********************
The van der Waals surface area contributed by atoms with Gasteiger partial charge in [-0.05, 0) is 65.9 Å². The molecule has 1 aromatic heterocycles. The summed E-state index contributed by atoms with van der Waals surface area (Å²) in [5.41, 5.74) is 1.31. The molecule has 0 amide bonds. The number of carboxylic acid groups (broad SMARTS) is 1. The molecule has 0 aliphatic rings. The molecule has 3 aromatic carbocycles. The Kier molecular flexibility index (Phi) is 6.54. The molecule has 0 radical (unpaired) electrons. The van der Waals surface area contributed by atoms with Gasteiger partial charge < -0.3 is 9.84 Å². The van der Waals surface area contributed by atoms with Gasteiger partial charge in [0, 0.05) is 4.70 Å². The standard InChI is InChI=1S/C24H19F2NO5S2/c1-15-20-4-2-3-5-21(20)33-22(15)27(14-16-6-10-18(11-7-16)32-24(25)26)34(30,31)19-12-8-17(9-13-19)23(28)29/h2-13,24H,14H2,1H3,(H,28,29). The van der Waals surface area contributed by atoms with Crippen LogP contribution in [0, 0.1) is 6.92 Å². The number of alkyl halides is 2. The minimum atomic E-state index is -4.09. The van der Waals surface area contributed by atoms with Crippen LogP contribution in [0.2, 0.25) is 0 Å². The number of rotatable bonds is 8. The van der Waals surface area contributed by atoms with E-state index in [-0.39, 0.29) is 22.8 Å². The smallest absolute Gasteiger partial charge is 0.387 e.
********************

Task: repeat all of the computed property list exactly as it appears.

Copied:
The van der Waals surface area contributed by atoms with Gasteiger partial charge in [-0.05, 0) is 65.9 Å². The molecule has 1 aromatic heterocycles. The summed E-state index contributed by atoms with van der Waals surface area (Å²) in [5.41, 5.74) is 1.31. The molecule has 0 amide bonds. The number of carboxylic acid groups (broad SMARTS) is 1. The molecule has 0 aliphatic rings. The molecule has 3 aromatic carbocycles. The Kier molecular flexibility index (Phi) is 6.54. The molecule has 0 radical (unpaired) electrons. The van der Waals surface area contributed by atoms with Gasteiger partial charge < -0.3 is 9.84 Å². The van der Waals surface area contributed by atoms with Gasteiger partial charge in [0, 0.05) is 4.70 Å². The standard InChI is InChI=1S/C24H19F2NO5S2/c1-15-20-4-2-3-5-21(20)33-22(15)27(14-16-6-10-18(11-7-16)32-24(25)26)34(30,31)19-12-8-17(9-13-19)23(28)29/h2-13,24H,14H2,1H3,(H,28,29). The van der Waals surface area contributed by atoms with Crippen LogP contribution in [0, 0.1) is 6.92 Å². The number of alkyl halides is 2. The minimum atomic E-state index is -4.09. The van der Waals surface area contributed by atoms with Crippen LogP contribution in [0.2, 0.25) is 0 Å². The number of rotatable bonds is 8. The van der Waals surface area contributed by atoms with E-state index in [-0.39, 0.29) is 22.8 Å². The smallest absolute Gasteiger partial charge is 0.387 e.